Early History of Hinduism
Hinduism is derived from the Persian word for Indian. It differs from
Christianity and other Western religions in that it does not have a single
founder, a specific theological system, a single system of morality, or
religious organization. Its roots are traceable to the Indus valley
civilization circa 4000 to 2200 BCE. Its
development was influenced by many invasions over thousands of years. One of
the major influences occurred when Indo-Europeans invaded Northern India
(circa 1500 to 500 BCE) from the steppes of Russia and Central Asia. They
brought with them their religion of Vedism. These beliefs became
mixed with the indigenous Indian native beliefs.
During the first few centuries CE, many sects were created, each dedicated
to a specific deity. Typical among these were the Goddesses Shakti and
Lakshmi, and the Gods Skanda and Surya.
Hinduism grew to become the world's third largest religion, claiming about
13% of the world's population. They form the dominant religion in India,
Malaysia and Sri Lanka. Hindus totaled 157,015 in Canada's 1991 census.
The most important of all Hindu texts is the Bhagavad Gita which
is a poem describing a conversation between a warrior Arjuna and his
charioteer Krishna. Vedism survives in the Rigveda, a collection of
over a thousand hymns. Other texts include the Brahmanas, the Sutras, and
Hindu Beliefs and Practices
At the heart of Hinduism is the monotheistic principle of Brahman,
that all reality is a unity; the entire universe is one divine entity.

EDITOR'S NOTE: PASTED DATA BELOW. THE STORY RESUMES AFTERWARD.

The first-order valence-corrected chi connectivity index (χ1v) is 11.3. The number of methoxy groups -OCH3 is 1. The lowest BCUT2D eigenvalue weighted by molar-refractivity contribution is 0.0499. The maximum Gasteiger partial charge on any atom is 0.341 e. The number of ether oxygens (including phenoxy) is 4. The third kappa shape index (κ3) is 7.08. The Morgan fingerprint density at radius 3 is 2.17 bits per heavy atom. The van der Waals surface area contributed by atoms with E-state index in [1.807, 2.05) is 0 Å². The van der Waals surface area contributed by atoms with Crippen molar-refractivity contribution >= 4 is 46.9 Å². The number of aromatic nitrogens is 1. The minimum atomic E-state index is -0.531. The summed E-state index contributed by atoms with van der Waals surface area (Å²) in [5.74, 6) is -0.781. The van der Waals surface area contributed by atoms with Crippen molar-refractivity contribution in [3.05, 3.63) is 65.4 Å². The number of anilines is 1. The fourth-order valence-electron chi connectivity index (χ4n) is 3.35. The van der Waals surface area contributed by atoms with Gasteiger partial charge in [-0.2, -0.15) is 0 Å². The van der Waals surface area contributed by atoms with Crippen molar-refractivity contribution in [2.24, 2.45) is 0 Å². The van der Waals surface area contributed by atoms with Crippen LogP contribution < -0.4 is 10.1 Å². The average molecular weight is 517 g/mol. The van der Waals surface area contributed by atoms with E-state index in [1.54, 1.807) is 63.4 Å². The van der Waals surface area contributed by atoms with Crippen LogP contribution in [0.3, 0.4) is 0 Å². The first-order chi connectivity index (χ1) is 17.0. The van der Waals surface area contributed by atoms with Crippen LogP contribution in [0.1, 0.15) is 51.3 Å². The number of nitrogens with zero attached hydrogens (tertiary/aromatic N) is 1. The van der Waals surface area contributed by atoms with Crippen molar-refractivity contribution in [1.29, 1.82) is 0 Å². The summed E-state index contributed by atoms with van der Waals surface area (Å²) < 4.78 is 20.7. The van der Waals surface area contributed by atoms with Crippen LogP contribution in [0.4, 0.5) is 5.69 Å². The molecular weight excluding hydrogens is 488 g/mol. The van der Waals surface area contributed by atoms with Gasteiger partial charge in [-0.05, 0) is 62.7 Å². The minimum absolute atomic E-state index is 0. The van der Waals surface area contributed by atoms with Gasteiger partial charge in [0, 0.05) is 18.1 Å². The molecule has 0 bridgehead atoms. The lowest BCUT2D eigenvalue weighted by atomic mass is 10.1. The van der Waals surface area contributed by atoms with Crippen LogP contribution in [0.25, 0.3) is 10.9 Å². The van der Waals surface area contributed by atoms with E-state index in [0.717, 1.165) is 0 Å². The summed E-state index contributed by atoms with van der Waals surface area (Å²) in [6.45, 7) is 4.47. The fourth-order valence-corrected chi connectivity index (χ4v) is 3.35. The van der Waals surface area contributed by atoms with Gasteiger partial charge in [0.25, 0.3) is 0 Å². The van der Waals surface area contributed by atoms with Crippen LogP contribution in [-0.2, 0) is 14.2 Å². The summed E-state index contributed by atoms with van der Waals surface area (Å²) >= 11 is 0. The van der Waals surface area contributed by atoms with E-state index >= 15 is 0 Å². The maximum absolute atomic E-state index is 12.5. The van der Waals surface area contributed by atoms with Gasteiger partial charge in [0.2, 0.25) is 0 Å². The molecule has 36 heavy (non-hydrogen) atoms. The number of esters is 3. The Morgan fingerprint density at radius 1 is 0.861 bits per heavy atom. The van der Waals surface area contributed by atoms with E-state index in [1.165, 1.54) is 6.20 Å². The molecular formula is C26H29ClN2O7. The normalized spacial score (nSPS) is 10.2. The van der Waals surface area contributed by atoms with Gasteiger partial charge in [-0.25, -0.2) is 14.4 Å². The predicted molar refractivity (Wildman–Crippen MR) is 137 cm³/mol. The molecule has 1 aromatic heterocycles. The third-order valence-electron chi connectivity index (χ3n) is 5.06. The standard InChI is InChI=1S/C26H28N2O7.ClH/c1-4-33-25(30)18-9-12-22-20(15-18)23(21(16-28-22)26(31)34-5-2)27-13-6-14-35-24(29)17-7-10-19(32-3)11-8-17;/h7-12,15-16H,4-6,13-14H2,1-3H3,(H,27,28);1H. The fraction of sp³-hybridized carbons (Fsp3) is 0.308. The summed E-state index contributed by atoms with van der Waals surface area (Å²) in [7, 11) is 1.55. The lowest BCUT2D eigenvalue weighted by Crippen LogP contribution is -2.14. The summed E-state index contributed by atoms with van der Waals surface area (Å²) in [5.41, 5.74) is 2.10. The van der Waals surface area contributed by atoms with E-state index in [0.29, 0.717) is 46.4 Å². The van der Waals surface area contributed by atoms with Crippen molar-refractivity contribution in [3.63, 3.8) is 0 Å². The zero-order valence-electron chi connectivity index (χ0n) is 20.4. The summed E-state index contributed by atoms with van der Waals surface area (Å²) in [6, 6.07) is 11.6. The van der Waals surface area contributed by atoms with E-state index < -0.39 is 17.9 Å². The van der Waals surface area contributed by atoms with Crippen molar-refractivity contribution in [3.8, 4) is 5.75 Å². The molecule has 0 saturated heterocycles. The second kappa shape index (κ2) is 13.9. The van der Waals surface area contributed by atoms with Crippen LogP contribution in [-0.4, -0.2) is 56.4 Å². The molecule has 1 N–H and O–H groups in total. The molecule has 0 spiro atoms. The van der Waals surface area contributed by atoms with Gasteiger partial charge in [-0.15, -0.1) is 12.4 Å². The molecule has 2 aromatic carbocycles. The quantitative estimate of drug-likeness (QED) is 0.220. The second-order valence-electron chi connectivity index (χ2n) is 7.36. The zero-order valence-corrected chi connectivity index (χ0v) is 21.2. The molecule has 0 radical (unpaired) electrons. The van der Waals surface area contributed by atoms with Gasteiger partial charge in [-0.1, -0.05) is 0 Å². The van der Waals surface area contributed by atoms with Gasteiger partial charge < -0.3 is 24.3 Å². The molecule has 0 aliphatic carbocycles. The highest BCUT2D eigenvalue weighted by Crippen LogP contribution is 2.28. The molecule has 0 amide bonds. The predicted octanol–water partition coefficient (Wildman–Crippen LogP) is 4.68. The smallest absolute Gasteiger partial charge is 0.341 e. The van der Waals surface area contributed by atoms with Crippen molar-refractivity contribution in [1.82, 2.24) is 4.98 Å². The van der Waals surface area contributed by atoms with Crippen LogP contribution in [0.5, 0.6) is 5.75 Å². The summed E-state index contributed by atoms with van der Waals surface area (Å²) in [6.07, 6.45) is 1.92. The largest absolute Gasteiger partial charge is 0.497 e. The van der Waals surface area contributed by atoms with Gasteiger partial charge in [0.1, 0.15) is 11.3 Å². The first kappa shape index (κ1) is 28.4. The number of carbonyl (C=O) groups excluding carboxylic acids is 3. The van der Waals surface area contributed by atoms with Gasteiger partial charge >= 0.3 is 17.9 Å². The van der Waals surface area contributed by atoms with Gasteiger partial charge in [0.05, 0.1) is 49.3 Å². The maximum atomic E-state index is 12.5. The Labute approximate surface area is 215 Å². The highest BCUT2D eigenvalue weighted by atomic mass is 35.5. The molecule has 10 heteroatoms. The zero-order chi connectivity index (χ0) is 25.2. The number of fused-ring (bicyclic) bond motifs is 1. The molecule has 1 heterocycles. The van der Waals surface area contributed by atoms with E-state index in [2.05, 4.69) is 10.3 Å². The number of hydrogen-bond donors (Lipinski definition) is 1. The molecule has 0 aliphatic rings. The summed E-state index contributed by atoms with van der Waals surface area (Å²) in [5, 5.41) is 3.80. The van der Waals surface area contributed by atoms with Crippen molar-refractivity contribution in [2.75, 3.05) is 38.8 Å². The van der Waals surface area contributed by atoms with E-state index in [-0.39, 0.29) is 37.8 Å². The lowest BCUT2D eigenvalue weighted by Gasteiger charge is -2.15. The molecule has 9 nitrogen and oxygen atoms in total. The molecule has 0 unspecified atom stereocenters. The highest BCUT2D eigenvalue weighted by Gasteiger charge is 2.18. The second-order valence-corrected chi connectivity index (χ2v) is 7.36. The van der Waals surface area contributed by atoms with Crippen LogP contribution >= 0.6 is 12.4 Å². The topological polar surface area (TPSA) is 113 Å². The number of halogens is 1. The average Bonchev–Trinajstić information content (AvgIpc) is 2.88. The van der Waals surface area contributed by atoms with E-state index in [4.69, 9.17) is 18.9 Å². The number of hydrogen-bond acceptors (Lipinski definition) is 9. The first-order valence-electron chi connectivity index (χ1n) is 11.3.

Deity is simultaneously visualized as a triad:
Simultaneously, many hundreds of Hindu Gods and Goddesses are worshipped as
various aspects of that unity. Depending upon ones view, Hinduism can be
looked upon as a monotheistic, trinitarian or polytheistic religion.
- Brahman the Creator who is continuing to create new realities
- Vishnu, the Preserver, who preservers these new creations. Whenever
dharma (eternal order, righteousness, religion, law and duty) is
threatened, Vishnu travels from heaven to earth in one of ten incarnations.
- Siva, the Destroyer, is at times compassionate, erotic and destructive.
The Rigveda defined five social castes. Ones caste determined the range of
jobs or professions from which one could choose. Marriages normally took
place within the same caste. One normally was of the same caste as one's
parents. In decreasing status, the five castes are:
Although the caste system was abolished by law in 1949, it remains a
significant force throughout India, particularly in the south.
- Brahmins (the priests and academics)
- Kshatriyas (the military), Vaishyas (farmers and merchants) and Sudras
(peasants and servants). The exact ranking of these three castes varied among
- Harijan (the outcasts, commonly known as the untouchables)
Humans are perceived as being trapped in samsara, a meaningless cycle
of birth, life, death and rebirth. Karma is the accumulated sum of
ones good and bad deeds. Karma determines how you will live your next
life. Through pure acts, thoughts and devotion, one can be reborn at a
higher level. Eventually, one can escape samsara and achieve enlightenment.
Bad deeds can cause a person to be reborn as a lower level, or even as an
animal. The unequal distribution of wealth, prestige, suffering are thus
seen as natural consequences for ones previous acts, both in this life and
in previous lives.
Meditation is often practiced, with Yoga being the most common. Other
activities include daily devotions, public rituals, and puja
a ceremonial dinner for a God.
Hindu Sects and Denominations
About 80% of Hindus are Vaishnavites, who worship Lord Vishnu. Others
follow various reform movements or neo-Hindu sects.
Various sects of Hinduism have evolved into separate religious movements,
including Hare Krishna,
Sikhism and Theosophy. Transcendental Meditation
was derived from a Hindu technique of meditation. The New Age movement has
taken many of its concepts from Hinduism.
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